Crafting itself is a super deep system into which players can literally spend millions of pounds and hours to get the best items to make them more powerful in the game. Players can also capture and even execute enemy heroes to gain buffs in their war efforts making for some awesome social dynamics.
Think Jaime Lannister being captured by the Starks in Game of Thrones and the negotiation by Catelyn Stark to set him free.
Wonders and territory control
It could be said that the true elder game of Game of War is about territory control and the passage of power that comes from it. On the map owning certain tiles offers additional resources or powers and none is more obvious than Wonders and particularly the Super Wonder, which decides who will be Emperor or Empress of Game of War.
Opening once a month, the top players and alliances battle over a four day period to see who will rule the real, with the winner being determined based on total time held during the four day period. Given such prestige, many players teleport to the Super Wonder in hopes of holding it for just one second and get a screenshot of their name as Emperor, making it a mad free-for-all.
Being a popular King for the 'lesser' players can mean a longer time on the throne. But remember, there is always someone out there who wants the top spot.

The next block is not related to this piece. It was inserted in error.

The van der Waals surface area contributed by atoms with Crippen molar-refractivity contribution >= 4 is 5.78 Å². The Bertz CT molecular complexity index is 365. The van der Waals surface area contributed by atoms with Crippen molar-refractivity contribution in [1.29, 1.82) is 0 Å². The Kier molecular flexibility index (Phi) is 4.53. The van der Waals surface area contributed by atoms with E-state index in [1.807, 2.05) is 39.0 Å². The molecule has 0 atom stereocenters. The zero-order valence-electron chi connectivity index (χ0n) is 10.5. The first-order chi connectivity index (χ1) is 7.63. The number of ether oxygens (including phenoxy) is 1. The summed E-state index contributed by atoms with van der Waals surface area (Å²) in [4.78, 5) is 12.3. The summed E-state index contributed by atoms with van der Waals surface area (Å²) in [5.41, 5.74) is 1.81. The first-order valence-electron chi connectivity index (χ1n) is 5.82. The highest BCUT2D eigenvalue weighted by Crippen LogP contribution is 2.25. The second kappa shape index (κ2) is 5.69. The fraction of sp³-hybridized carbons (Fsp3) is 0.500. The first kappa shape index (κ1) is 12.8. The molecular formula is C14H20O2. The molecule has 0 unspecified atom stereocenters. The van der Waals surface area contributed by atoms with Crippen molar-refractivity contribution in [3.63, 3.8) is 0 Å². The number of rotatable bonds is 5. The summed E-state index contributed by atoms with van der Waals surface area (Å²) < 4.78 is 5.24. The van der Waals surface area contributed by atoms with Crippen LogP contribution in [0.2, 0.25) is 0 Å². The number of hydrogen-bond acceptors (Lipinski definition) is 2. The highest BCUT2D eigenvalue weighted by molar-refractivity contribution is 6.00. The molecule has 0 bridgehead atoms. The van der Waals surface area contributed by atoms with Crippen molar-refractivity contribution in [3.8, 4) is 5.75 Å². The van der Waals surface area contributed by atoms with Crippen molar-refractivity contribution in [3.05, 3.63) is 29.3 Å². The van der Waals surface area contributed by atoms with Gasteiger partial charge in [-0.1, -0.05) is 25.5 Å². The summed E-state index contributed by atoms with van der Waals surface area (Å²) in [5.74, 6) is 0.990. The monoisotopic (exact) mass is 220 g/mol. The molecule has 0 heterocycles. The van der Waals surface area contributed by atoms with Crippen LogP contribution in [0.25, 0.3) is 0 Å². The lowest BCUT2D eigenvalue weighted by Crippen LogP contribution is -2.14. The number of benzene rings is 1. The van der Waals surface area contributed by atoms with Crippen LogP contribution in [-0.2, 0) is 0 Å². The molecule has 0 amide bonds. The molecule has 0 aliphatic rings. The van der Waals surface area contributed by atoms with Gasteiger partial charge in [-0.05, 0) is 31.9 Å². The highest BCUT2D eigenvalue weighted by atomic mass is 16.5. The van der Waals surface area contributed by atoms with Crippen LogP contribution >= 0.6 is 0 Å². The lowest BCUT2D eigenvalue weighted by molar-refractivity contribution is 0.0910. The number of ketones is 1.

Becoming the ruler of the game had huge implications. They can bestow titles and buffs / debuffs on other players and alliances. They can even set a tax rate that every single player in the game must contribute to. Thus being a popular King for the "lesser" players can mean a longer time on the throne... but remember, there is always someone out there who wants the top spot!
The whole sequence of attacking to own a Super Wonder feels like a huge and epic real life war with a lot of teamwork and planning required. It feels a bit like the Game of Thrones episode where Stannis Baratheon tries to take Kings Landing and has to fight against a joint force of Lannisters and Tyrells.
Many alliances are made or broken during this period and it really showcases the deep social gameplay that lies at the heart of Game of War and 4X games in general. Take a look at this detailed account from a player who participated to get a good idea of what's involved.
Just like a real feudal war, Game of War also has a massive harsh and steep learning curve to its core game. Losses in this game are permanent so losing troops or a hero can usually cripple you completely, unless you are willing to pay to recover your losses. It's definitely resulted in me churning from the game a few times over.
I find this mechanic very interesting when compared to a game such as Clash of Clans. It's super hardcore but it really does give you the feeling of power as knowing you could destroy someone so totally that over three months of their playtime is rendered moot in just minutes is a very rewarding feeling and ties into what this game is all about - power.
It's also a big reason why the game monetises so well. After being zeroed you will be offered packs and hero revives to get you back into the game and if you've seen months worth of progress it's really easy to succumb to expensive packs to get you back into the mix or even to give you more power than the person who attacked you to get your revenge.
It makes the game completely pay-to-win, but one could argue that this is reflective of life itself. After all, those with the most money often do find themselves in positions of power...